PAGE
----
A team of German scientists wondered what, if anything, the bivalves were doing to cope. They studied two populations of blue mussels (Mytilus edulis): one in the Baltic Sea, and another in the brackish waters of the North Sea.

The researchers collected water samples and monitored the mussel colonies for three years. They analyzed the chemical content of the water and the mussels’ life cycles—tracking their growth, survival, and death.

The red line across this mussel larva shows the limits of its shell growth. Image credit: Thomsen et al. Sci. Adv. 2017

Analysis of all that data showed that the two groups were living very different lives. The Baltic was rapidly acidifying—but rather than rolling over and dying, Baltic mussels were armoring up. Over several generations, their shells grew harder.

Their cousins living in the relatively stable waters of the North Sea enjoyed a cushier existence. Their shells stayed pretty much the same. That may be the case for now, the researchers say, but it definitely leaves them vulnerable to higher carbon dioxide levels in the future.

Inspiring as the Baltic mussels’ defiance might be, the researchers note that it’s not a short-term solution. Tougher shells didn’t increase the mussels’ survival rate in acidified waters—at least, not yet.

"Future experiments need to be performed over multiple generations," the authors write, "to obtain a detailed understanding of the rate of adaptation and the underlying mechanisms to predict whether adaptation will enable marine organisms to overcome the constraints of ocean acidification."

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University of Adelaide
Scientists Find Potential Diabetes Drug in Platypus Venom
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University of Adelaide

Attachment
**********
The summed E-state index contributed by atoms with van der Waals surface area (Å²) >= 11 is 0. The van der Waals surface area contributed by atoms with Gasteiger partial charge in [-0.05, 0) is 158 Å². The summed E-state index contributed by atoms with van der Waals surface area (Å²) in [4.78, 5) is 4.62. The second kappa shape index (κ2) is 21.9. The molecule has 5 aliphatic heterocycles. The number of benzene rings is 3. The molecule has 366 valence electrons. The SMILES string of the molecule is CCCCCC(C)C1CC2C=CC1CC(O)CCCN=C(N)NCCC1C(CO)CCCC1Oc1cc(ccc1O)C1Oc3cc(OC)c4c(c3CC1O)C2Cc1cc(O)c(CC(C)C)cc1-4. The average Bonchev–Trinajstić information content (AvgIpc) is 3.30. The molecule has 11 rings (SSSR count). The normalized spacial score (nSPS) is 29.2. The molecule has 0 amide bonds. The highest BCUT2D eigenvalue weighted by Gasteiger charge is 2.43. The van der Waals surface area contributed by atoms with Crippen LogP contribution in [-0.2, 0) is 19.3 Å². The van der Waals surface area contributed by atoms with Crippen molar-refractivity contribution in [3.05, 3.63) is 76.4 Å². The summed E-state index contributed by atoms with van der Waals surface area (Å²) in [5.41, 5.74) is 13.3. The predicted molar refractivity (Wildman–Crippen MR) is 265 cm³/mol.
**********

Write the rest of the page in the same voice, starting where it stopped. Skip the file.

The future of diabetes medicine may be duck-billed and web-footed. Australian researchers have found a compound in platypus venom (yes, venom) that balances blood sugar. The team published their results in the journal Scientific Reports.

So, about that venom. The platypus (Ornithorhynchus anatinus) may look placid and, frankly, kind of goofy, but come mating season, the weaponry comes out. Male platypuses competing for female attention wrestle their opponents to the ground and kick-stab them with the venom-tipped, talon-like spurs on their back legs. It’s not a pretty sight. But it is an interesting one, especially to researchers.

Animal venoms are incredible compounds with remarkable properties—and many of them make excellent medicine. Many people with diabetes are already familiar with one of them; the drug exenatide was originally found in the spit of the venomous gila monster. Exenatide works by mimicking the behavior of an insulin-producing natural compound called Glucagon-like peptide 1 (GLP-1). The fact that the lizard has both venom and insulin-making genes is not a coincidence; many animal venoms, including the gila monster’s, induce low blood sugar in their prey in order to immobilize them.

It’s a good strategy with one flaw: GLP-1 and compounds like it break down and stop working very quickly, and people who have trouble making insulin really need their drug to keep working.

With this issue in mind, Australian researchers turned their attention to our duck-billed friends. They knew that platypuses, like people, made GLP-1 in their guts, and that platypuses, like gila monsters, make venom. The real question was how these two compounds interacted within a platypus’s body.

The researchers used chemical and genetic analysis to identify the chemical compounds in the guts and spurs of platypuses and in the guts of their cousins, the echidnas.

They found something entirely new: a tougher, more resilient GLP-1, one that breaks down differently—and more slowly—than the compounds in gila monster spit. The authors say this uber-compound is the result of a "tug of war" between GLP-1’s two uses in the gut and in venom.

"This is an amazing example of how millions of years of evolution can shape molecules and optimise their function," co-lead author Frank Gutzner of the University of Adelaide said in a statement.

"These findings have the potential to inform diabetes treatment, one of our greatest health challenges, although exactly how we can convert this finding into a treatment will need to be the subject of future research."